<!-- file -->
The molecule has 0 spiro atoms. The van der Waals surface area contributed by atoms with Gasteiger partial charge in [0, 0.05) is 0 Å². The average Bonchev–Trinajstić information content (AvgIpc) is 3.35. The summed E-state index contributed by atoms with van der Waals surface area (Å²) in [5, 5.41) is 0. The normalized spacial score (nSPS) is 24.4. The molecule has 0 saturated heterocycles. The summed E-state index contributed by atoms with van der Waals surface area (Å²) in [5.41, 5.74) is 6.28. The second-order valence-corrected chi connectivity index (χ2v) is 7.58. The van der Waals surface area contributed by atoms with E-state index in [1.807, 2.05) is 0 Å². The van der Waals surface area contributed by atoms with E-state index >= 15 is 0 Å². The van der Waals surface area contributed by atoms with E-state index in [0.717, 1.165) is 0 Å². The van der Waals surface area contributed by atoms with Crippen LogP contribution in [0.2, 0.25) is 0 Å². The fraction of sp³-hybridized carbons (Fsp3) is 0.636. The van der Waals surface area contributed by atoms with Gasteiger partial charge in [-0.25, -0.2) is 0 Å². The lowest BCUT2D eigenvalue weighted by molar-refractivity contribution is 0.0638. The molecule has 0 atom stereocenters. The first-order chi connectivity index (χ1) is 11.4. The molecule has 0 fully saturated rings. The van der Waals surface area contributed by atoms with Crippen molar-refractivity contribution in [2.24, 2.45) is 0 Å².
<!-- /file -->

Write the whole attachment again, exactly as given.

The molecule has 0 spiro atoms. The van der Waals surface area contributed by atoms with Gasteiger partial charge in [0, 0.05) is 0 Å². The average Bonchev–Trinajstić information content (AvgIpc) is 3.35. The summed E-state index contributed by atoms with van der Waals surface area (Å²) in [5, 5.41) is 0. The normalized spacial score (nSPS) is 24.4. The molecule has 0 saturated heterocycles. The summed E-state index contributed by atoms with van der Waals surface area (Å²) in [5.41, 5.74) is 6.28. The second-order valence-corrected chi connectivity index (χ2v) is 7.58. The van der Waals surface area contributed by atoms with E-state index in [1.807, 2.05) is 0 Å². The van der Waals surface area contributed by atoms with E-state index >= 15 is 0 Å². The van der Waals surface area contributed by atoms with E-state index in [0.717, 1.165) is 0 Å². The van der Waals surface area contributed by atoms with Crippen LogP contribution in [0.2, 0.25) is 0 Å². The fraction of sp³-hybridized carbons (Fsp3) is 0.636. The van der Waals surface area contributed by atoms with Gasteiger partial charge in [-0.25, -0.2) is 0 Å². The lowest BCUT2D eigenvalue weighted by molar-refractivity contribution is 0.0638. The molecule has 0 atom stereocenters. The first-order chi connectivity index (χ1) is 11.4. The molecule has 0 fully saturated rings. The van der Waals surface area contributed by atoms with Crippen molar-refractivity contribution in [2.24, 2.45) is 0 Å².